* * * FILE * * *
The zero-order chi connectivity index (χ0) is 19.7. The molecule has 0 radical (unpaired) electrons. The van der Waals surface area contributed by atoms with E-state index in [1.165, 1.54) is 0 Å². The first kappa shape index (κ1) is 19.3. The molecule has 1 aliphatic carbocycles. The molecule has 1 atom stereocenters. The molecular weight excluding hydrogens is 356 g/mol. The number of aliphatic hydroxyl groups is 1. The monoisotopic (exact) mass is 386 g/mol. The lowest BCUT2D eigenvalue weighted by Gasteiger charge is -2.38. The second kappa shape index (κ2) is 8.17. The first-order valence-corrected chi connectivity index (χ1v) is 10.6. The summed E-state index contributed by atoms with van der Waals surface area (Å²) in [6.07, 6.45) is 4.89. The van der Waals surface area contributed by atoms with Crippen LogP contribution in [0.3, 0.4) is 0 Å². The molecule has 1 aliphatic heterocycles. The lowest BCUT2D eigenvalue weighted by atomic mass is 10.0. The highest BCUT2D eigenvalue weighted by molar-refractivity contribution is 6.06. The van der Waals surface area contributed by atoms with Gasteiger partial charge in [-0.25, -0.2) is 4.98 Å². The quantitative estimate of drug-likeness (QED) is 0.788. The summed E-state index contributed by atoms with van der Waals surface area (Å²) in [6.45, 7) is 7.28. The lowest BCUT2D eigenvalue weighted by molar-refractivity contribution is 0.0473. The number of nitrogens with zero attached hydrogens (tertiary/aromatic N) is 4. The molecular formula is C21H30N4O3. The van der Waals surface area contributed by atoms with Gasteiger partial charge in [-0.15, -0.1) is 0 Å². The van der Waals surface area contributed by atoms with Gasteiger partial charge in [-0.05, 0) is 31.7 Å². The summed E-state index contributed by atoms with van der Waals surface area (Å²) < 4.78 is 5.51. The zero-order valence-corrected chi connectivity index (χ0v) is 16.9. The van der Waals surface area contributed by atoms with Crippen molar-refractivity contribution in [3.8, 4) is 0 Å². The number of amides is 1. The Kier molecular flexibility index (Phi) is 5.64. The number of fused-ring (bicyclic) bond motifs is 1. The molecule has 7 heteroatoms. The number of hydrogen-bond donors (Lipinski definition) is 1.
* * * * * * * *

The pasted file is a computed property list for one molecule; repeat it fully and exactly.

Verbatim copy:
The zero-order chi connectivity index (χ0) is 19.7. The molecule has 0 radical (unpaired) electrons. The van der Waals surface area contributed by atoms with E-state index in [1.165, 1.54) is 0 Å². The first kappa shape index (κ1) is 19.3. The molecule has 1 aliphatic carbocycles. The molecule has 1 atom stereocenters. The molecular weight excluding hydrogens is 356 g/mol. The number of aliphatic hydroxyl groups is 1. The monoisotopic (exact) mass is 386 g/mol. The lowest BCUT2D eigenvalue weighted by Gasteiger charge is -2.38. The second kappa shape index (κ2) is 8.17. The first-order valence-corrected chi connectivity index (χ1v) is 10.6. The summed E-state index contributed by atoms with van der Waals surface area (Å²) in [6.07, 6.45) is 4.89. The van der Waals surface area contributed by atoms with Crippen LogP contribution in [0.3, 0.4) is 0 Å². The molecule has 1 aliphatic heterocycles. The lowest BCUT2D eigenvalue weighted by atomic mass is 10.0. The highest BCUT2D eigenvalue weighted by molar-refractivity contribution is 6.06. The van der Waals surface area contributed by atoms with Gasteiger partial charge in [-0.25, -0.2) is 4.98 Å². The quantitative estimate of drug-likeness (QED) is 0.788. The summed E-state index contributed by atoms with van der Waals surface area (Å²) in [6.45, 7) is 7.28. The lowest BCUT2D eigenvalue weighted by molar-refractivity contribution is 0.0473. The number of nitrogens with zero attached hydrogens (tertiary/aromatic N) is 4. The molecular formula is C21H30N4O3. The van der Waals surface area contributed by atoms with Gasteiger partial charge in [-0.15, -0.1) is 0 Å². The van der Waals surface area contributed by atoms with Gasteiger partial charge in [-0.05, 0) is 31.7 Å². The summed E-state index contributed by atoms with van der Waals surface area (Å²) < 4.78 is 5.51. The zero-order valence-corrected chi connectivity index (χ0v) is 16.9. The van der Waals surface area contributed by atoms with Crippen molar-refractivity contribution in [3.8, 4) is 0 Å². The number of amides is 1. The Kier molecular flexibility index (Phi) is 5.64. The number of fused-ring (bicyclic) bond motifs is 1. The molecule has 7 heteroatoms. The number of hydrogen-bond donors (Lipinski definition) is 1.